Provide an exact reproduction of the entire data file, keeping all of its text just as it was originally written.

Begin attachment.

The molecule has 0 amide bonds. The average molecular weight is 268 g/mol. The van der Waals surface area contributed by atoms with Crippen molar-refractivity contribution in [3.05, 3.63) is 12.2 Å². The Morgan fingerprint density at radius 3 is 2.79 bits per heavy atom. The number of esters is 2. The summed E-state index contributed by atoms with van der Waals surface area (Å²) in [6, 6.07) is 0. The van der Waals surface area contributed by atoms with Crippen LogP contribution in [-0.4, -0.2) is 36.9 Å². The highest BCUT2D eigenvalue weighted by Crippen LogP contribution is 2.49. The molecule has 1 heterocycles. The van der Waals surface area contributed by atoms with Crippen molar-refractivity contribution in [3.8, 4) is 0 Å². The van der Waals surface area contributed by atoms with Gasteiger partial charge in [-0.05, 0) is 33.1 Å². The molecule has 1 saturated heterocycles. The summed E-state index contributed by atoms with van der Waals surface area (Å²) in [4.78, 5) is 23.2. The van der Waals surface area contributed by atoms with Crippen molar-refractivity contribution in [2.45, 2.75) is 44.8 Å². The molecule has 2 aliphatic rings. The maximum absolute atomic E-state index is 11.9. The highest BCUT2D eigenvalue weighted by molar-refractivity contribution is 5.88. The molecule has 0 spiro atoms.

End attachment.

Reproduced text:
The molecule has 0 amide bonds. The average molecular weight is 268 g/mol. The van der Waals surface area contributed by atoms with Crippen molar-refractivity contribution in [3.05, 3.63) is 12.2 Å². The Morgan fingerprint density at radius 3 is 2.79 bits per heavy atom. The number of esters is 2. The summed E-state index contributed by atoms with van der Waals surface area (Å²) in [6, 6.07) is 0. The van der Waals surface area contributed by atoms with Crippen LogP contribution in [-0.4, -0.2) is 36.9 Å². The highest BCUT2D eigenvalue weighted by Crippen LogP contribution is 2.49. The molecule has 1 heterocycles. The van der Waals surface area contributed by atoms with Crippen molar-refractivity contribution in [3.8, 4) is 0 Å². The van der Waals surface area contributed by atoms with Gasteiger partial charge in [-0.05, 0) is 33.1 Å². The molecule has 1 saturated heterocycles. The summed E-state index contributed by atoms with van der Waals surface area (Å²) in [4.78, 5) is 23.2. The van der Waals surface area contributed by atoms with Crippen molar-refractivity contribution in [2.45, 2.75) is 44.8 Å². The molecule has 2 aliphatic rings. The maximum absolute atomic E-state index is 11.9. The highest BCUT2D eigenvalue weighted by molar-refractivity contribution is 5.88. The molecule has 0 spiro atoms.